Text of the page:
b. Management Services. The Working Party proposes to clarify that management services provided to an NRE on an arm's-length basis do not create a PE. New paragraph 42 of the Commentary would focus on the important distinction between situations where a foreign enterprise carries on its business through an FPOB and those where a member of a multinational group provides services (such as management services) to another member of the group as part of the first member's own business on its own premises and with its own personnel.
TEI supports this clarification. An FPOB cannot constitute a PE of the NRE unless it is owned, used, or otherwise at the disposal of the NRE and carries out the business of the NRE. Thus, the provision of management services should not constitute a PE of the NRE where a separate local legal entity (such as a subsidiary) that is not placed at the disposal of the NRE performs services for the NRE.
c. Mere Participation in Negotiating Contracts. The Working Party proposes to clarify that mere participation in meetings for the negotiation of contracts will not, in itself, support a decision that the person has exercised an authority to conclude contracts in the name of a foreign enterprise. Paragraph 33 of the Commentary would be revised to state that the mere fact a person has attended "or even participated in" negotiations in a State between an enterprise and a client will be insufficient to conclude that the person has exercised an authority to conclude contracts in the name of the enterprise. This could, however, be a relevant factor in determining the exact functions performed by that person on behalf of the enterprise.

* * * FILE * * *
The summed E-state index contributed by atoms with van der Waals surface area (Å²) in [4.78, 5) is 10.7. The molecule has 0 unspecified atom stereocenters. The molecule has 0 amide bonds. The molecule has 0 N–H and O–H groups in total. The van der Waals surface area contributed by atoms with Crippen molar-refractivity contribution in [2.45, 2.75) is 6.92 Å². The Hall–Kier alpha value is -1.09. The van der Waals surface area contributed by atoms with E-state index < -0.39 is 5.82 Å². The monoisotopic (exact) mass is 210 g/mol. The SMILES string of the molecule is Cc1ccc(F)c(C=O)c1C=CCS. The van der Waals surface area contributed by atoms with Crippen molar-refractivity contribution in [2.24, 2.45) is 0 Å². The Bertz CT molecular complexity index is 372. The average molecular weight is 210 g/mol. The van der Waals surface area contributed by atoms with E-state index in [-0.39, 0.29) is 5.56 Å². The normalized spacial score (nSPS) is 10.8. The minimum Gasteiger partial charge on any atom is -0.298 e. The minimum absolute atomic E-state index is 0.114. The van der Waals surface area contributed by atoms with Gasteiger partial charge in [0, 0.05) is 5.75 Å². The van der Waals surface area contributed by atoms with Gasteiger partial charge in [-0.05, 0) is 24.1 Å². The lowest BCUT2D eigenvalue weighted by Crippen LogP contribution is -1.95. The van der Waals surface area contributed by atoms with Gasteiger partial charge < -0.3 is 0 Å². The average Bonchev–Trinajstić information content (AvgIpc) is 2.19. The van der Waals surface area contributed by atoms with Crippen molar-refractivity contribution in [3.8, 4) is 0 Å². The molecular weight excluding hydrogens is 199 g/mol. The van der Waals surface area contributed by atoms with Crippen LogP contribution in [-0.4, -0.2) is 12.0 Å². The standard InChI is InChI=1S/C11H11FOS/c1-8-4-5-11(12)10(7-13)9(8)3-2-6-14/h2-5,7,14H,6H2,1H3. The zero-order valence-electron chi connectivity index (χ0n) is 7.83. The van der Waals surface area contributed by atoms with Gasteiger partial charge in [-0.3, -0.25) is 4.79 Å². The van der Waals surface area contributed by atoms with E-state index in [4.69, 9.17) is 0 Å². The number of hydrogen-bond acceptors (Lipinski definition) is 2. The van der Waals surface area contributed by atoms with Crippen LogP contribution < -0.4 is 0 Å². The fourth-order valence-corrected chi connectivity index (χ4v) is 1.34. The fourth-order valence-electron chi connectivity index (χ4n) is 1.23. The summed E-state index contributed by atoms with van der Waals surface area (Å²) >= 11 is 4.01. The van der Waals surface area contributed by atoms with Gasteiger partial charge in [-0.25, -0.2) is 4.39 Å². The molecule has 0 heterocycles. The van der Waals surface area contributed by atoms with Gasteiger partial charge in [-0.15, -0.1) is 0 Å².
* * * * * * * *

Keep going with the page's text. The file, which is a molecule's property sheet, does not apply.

TEI supports this clarification. Under Article 5(5), the existence of the authority to conclude contracts should be the determining factor in whether a PE is found to exist. Such power must be real. We agree that merely being present at the negotiations cannot, in and of itself, be sufficient justification for finding a PE under Paragraph 5.
d. Flow Chart. In our 17th October comments, TEI suggested that the OECD consider using a flow chart to aid interpreters of this important but complex Article. We continue to believe that such a chart would be valuable and attach it again for your consideration.
Tax Executives Institute appreciates this opportunity to present our views on the definition of permanent establishment in the OECD Model Tax Treaty. If you have any questions about the Institute's views, please contact TEI's Executive Director, Timothy J. McCormally, at 1.202.638.5601.
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|Title Annotation:||Tax Executives Institute, permanent establishment|
|Date:||May 1, 2004|